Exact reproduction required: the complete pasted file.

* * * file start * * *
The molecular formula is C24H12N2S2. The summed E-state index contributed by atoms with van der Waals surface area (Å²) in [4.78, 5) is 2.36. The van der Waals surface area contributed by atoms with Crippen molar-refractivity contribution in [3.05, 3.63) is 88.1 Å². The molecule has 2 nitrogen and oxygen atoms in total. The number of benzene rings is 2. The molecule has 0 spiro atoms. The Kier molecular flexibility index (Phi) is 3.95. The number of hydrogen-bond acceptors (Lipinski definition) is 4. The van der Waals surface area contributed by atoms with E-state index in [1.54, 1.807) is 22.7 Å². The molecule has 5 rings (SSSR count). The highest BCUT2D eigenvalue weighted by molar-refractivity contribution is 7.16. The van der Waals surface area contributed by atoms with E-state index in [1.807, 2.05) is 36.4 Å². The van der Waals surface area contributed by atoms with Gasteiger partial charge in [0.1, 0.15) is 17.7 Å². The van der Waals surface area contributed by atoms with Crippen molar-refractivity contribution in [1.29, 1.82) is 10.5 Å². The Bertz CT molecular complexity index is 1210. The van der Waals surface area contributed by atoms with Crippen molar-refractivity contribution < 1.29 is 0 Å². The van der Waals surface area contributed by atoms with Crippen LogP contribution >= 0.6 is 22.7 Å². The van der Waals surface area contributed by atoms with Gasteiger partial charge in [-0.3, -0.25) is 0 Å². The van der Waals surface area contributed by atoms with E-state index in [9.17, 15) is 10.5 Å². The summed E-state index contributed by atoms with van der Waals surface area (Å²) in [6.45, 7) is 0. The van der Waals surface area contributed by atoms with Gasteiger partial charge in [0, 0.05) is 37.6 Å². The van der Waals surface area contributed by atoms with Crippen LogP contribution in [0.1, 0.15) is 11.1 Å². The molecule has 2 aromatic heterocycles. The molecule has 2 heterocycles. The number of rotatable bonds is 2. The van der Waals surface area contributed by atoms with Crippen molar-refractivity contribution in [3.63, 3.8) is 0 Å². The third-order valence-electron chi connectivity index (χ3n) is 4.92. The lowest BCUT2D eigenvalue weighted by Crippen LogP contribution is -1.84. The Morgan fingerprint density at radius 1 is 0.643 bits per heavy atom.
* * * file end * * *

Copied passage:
The molecular formula is C24H12N2S2. The summed E-state index contributed by atoms with van der Waals surface area (Å²) in [4.78, 5) is 2.36. The van der Waals surface area contributed by atoms with Crippen molar-refractivity contribution in [3.05, 3.63) is 88.1 Å². The molecule has 2 nitrogen and oxygen atoms in total. The number of benzene rings is 2. The molecule has 0 spiro atoms. The Kier molecular flexibility index (Phi) is 3.95. The number of hydrogen-bond acceptors (Lipinski definition) is 4. The van der Waals surface area contributed by atoms with E-state index in [1.54, 1.807) is 22.7 Å². The molecule has 5 rings (SSSR count). The highest BCUT2D eigenvalue weighted by molar-refractivity contribution is 7.16. The van der Waals surface area contributed by atoms with E-state index in [1.807, 2.05) is 36.4 Å². The van der Waals surface area contributed by atoms with Gasteiger partial charge in [0.1, 0.15) is 17.7 Å². The van der Waals surface area contributed by atoms with Crippen molar-refractivity contribution in [1.29, 1.82) is 10.5 Å². The Bertz CT molecular complexity index is 1210. The van der Waals surface area contributed by atoms with Crippen molar-refractivity contribution < 1.29 is 0 Å². The van der Waals surface area contributed by atoms with Crippen LogP contribution >= 0.6 is 22.7 Å². The van der Waals surface area contributed by atoms with Gasteiger partial charge in [-0.3, -0.25) is 0 Å². The van der Waals surface area contributed by atoms with E-state index in [9.17, 15) is 10.5 Å². The summed E-state index contributed by atoms with van der Waals surface area (Å²) in [6.45, 7) is 0. The van der Waals surface area contributed by atoms with Gasteiger partial charge in [0, 0.05) is 37.6 Å². The van der Waals surface area contributed by atoms with Crippen LogP contribution in [0.1, 0.15) is 11.1 Å². The molecule has 2 aromatic heterocycles. The molecule has 2 heterocycles. The number of rotatable bonds is 2. The van der Waals surface area contributed by atoms with Crippen molar-refractivity contribution in [3.63, 3.8) is 0 Å². The third-order valence-electron chi connectivity index (χ3n) is 4.92. The lowest BCUT2D eigenvalue weighted by Crippen LogP contribution is -1.84. The Morgan fingerprint density at radius 1 is 0.643 bits per heavy atom.